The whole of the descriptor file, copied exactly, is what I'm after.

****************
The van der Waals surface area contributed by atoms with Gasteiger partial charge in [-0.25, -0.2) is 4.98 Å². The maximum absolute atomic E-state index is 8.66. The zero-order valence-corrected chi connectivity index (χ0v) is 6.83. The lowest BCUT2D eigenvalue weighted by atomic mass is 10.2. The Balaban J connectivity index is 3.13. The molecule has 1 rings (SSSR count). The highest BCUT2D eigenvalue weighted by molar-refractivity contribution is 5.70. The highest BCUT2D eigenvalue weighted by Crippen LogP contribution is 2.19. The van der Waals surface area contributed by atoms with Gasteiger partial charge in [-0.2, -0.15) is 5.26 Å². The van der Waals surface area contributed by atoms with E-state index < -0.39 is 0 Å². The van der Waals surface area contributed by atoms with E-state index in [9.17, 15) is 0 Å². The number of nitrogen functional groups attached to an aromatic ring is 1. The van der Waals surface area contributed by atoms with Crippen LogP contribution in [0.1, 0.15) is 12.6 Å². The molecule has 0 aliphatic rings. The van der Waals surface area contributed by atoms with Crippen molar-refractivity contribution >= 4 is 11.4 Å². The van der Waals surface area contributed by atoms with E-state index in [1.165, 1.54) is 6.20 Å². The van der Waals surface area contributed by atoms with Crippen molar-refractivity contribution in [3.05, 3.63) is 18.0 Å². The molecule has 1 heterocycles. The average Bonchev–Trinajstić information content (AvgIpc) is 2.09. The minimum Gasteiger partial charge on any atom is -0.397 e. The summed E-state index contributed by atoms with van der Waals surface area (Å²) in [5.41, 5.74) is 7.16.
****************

The van der Waals surface area contributed by atoms with Gasteiger partial charge in [-0.25, -0.2) is 4.98 Å². The maximum absolute atomic E-state index is 8.66. The zero-order valence-corrected chi connectivity index (χ0v) is 6.83. The lowest BCUT2D eigenvalue weighted by atomic mass is 10.2. The Balaban J connectivity index is 3.13. The molecule has 1 rings (SSSR count). The highest BCUT2D eigenvalue weighted by molar-refractivity contribution is 5.70. The highest BCUT2D eigenvalue weighted by Crippen LogP contribution is 2.19. The van der Waals surface area contributed by atoms with Gasteiger partial charge in [-0.2, -0.15) is 5.26 Å². The van der Waals surface area contributed by atoms with E-state index < -0.39 is 0 Å². The van der Waals surface area contributed by atoms with E-state index in [9.17, 15) is 0 Å². The number of nitrogen functional groups attached to an aromatic ring is 1. The van der Waals surface area contributed by atoms with Crippen LogP contribution in [0.1, 0.15) is 12.6 Å². The molecule has 0 aliphatic rings. The van der Waals surface area contributed by atoms with Crippen molar-refractivity contribution >= 4 is 11.4 Å². The van der Waals surface area contributed by atoms with E-state index in [1.165, 1.54) is 6.20 Å². The van der Waals surface area contributed by atoms with Crippen molar-refractivity contribution in [3.05, 3.63) is 18.0 Å². The molecule has 1 heterocycles. The average Bonchev–Trinajstić information content (AvgIpc) is 2.09. The minimum Gasteiger partial charge on any atom is -0.397 e. The summed E-state index contributed by atoms with van der Waals surface area (Å²) in [5.41, 5.74) is 7.16.